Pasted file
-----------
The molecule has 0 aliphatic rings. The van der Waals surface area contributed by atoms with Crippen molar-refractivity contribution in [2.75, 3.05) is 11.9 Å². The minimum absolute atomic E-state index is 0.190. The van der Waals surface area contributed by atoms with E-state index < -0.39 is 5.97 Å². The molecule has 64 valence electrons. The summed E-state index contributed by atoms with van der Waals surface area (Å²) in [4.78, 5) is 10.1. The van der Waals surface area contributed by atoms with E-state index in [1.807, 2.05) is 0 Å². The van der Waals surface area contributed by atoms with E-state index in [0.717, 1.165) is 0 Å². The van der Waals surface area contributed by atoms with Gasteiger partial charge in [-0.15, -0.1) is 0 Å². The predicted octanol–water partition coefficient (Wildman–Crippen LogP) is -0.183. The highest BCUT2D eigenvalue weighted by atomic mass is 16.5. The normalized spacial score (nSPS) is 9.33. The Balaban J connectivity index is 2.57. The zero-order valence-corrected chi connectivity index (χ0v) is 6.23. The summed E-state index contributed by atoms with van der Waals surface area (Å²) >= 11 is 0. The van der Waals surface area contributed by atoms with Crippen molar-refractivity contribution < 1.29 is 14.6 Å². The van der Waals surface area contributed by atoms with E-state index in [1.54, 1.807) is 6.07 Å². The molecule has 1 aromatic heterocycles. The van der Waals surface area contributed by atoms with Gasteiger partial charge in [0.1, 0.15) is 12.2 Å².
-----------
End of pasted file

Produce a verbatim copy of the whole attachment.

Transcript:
The molecule has 0 aliphatic rings. The van der Waals surface area contributed by atoms with Crippen molar-refractivity contribution in [2.75, 3.05) is 11.9 Å². The minimum absolute atomic E-state index is 0.190. The van der Waals surface area contributed by atoms with E-state index < -0.39 is 5.97 Å². The molecule has 64 valence electrons. The summed E-state index contributed by atoms with van der Waals surface area (Å²) in [4.78, 5) is 10.1. The van der Waals surface area contributed by atoms with E-state index in [1.807, 2.05) is 0 Å². The van der Waals surface area contributed by atoms with E-state index in [0.717, 1.165) is 0 Å². The van der Waals surface area contributed by atoms with Gasteiger partial charge in [-0.15, -0.1) is 0 Å². The predicted octanol–water partition coefficient (Wildman–Crippen LogP) is -0.183. The highest BCUT2D eigenvalue weighted by atomic mass is 16.5. The normalized spacial score (nSPS) is 9.33. The Balaban J connectivity index is 2.57. The zero-order valence-corrected chi connectivity index (χ0v) is 6.23. The summed E-state index contributed by atoms with van der Waals surface area (Å²) >= 11 is 0. The van der Waals surface area contributed by atoms with Crippen molar-refractivity contribution < 1.29 is 14.6 Å². The van der Waals surface area contributed by atoms with E-state index in [1.54, 1.807) is 6.07 Å². The molecule has 1 aromatic heterocycles. The van der Waals surface area contributed by atoms with Gasteiger partial charge in [0.1, 0.15) is 12.2 Å².